By David Pazdera
Between September 10 and 12, 2018, Česká zbrojovka Uherský Brod held the third Meeting of Professional Journalists. The event, which welcomed about 60 journalists, bloggers, vloggers and many other professionals, took place at the Testing Shooting Range in Bzenec. Here, several new firearms made their world debut, including the CZ BREN 2 BR assault rifle in 7.62x51mm NATO caliber.
It must be noted that this powerful caliber had been planned for the CZ BREN weapon system as early as January 2006, during the idea phase of the project. However, CZ first concentrated on the development of a model in 5.56x45mm NATO caliber. This caliber was requested by the Czech Army and subsequently became the typical choice for the CZ 805 BREN A1/A2 models. Further calibers were being added gradually, hand in hand with the improvements of the design, which is now truly multi-caliber. Thus, the CZ 807 model came into existence, primarily intended for the 5.56x45mm NATO and 7.62x39mm calibers, though CZ rifles in 7.62x51mm NATO were also included in a tender for Pakistan.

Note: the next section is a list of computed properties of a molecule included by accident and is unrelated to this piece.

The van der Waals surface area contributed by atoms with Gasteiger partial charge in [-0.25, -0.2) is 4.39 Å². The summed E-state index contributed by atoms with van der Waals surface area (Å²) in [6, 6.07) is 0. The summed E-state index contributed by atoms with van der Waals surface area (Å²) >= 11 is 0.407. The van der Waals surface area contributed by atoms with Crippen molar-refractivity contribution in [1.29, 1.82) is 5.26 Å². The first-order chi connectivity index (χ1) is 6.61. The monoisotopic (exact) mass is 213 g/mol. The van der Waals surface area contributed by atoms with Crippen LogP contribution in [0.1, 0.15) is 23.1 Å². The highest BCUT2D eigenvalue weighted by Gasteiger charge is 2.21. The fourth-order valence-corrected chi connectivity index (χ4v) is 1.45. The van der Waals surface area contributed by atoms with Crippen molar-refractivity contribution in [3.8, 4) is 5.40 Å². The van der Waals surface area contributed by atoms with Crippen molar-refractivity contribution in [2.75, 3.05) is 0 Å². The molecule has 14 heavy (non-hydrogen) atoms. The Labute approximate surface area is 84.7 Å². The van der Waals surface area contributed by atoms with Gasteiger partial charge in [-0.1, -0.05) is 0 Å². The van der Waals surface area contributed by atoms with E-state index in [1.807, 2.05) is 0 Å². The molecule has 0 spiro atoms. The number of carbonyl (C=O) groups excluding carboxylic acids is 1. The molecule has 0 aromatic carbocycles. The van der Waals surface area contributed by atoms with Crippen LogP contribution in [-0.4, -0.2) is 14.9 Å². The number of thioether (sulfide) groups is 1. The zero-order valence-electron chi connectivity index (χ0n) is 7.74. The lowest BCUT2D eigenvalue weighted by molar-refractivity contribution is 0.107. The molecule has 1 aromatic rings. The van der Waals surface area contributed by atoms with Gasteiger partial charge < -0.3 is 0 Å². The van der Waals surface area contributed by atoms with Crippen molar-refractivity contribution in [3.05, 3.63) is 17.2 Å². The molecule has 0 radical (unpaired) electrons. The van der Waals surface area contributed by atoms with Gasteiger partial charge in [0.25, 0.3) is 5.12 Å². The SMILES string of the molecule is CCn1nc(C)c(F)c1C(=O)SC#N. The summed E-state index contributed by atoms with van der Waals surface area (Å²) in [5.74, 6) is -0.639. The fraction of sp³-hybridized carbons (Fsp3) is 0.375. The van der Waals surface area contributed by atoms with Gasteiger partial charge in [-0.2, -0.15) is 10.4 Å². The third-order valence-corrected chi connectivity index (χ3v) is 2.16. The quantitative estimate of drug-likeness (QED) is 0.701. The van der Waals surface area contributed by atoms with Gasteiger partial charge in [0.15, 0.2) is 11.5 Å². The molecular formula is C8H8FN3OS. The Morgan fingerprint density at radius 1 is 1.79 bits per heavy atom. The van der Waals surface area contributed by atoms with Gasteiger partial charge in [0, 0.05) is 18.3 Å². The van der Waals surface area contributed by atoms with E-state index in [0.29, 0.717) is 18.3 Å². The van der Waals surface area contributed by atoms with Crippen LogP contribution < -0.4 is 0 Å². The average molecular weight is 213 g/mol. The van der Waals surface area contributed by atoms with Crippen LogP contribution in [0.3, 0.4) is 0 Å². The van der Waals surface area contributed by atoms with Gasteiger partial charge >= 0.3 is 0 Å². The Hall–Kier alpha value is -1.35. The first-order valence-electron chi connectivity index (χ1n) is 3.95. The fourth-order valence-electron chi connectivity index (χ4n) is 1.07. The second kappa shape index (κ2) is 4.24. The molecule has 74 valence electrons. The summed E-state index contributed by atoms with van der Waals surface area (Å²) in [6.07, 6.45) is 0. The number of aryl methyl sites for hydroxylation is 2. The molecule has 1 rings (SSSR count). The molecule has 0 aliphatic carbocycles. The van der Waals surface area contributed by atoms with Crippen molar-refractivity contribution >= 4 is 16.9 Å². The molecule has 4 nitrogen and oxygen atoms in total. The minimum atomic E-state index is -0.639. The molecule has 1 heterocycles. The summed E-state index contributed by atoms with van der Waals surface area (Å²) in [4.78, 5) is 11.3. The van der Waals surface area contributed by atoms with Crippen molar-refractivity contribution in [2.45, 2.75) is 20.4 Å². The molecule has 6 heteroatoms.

Despite the fact that the 807 model enjoyed reasonable commercial success, in the end it played the role of a quality “in-between” product. In fact, during that time, the development of the brand new CZ BREN 2 model series was finalized, with serial production beginning in 2016.
The September presentation of CZ rifles in Bzenec showed that in this case, a version in 7.62x51mm NATO caliber has also made an appearance. For now, it bears the name “Battle Rifle,” which is a term that professionals use to make it clearer which small arms have been developed after the Second World War. A “battle rifle” is defined as a semi-automatic or automatic military rifle equipped with a detachable magazine, using the 7.62x51mm NATO caliber (or .308 Win, the slightly different civilian alternative).
The traditional models of this category, the FN FAL, M14 and HK G3, are now being joined by their modern successors. After years of being overlooked, the tried and tested 7.62x51mm NATO caliber is enjoying a comeback. That is because in the asymmetric warfare of the Global War on Terrorism, the need for significantly greater effective range at small unit level has now arisen.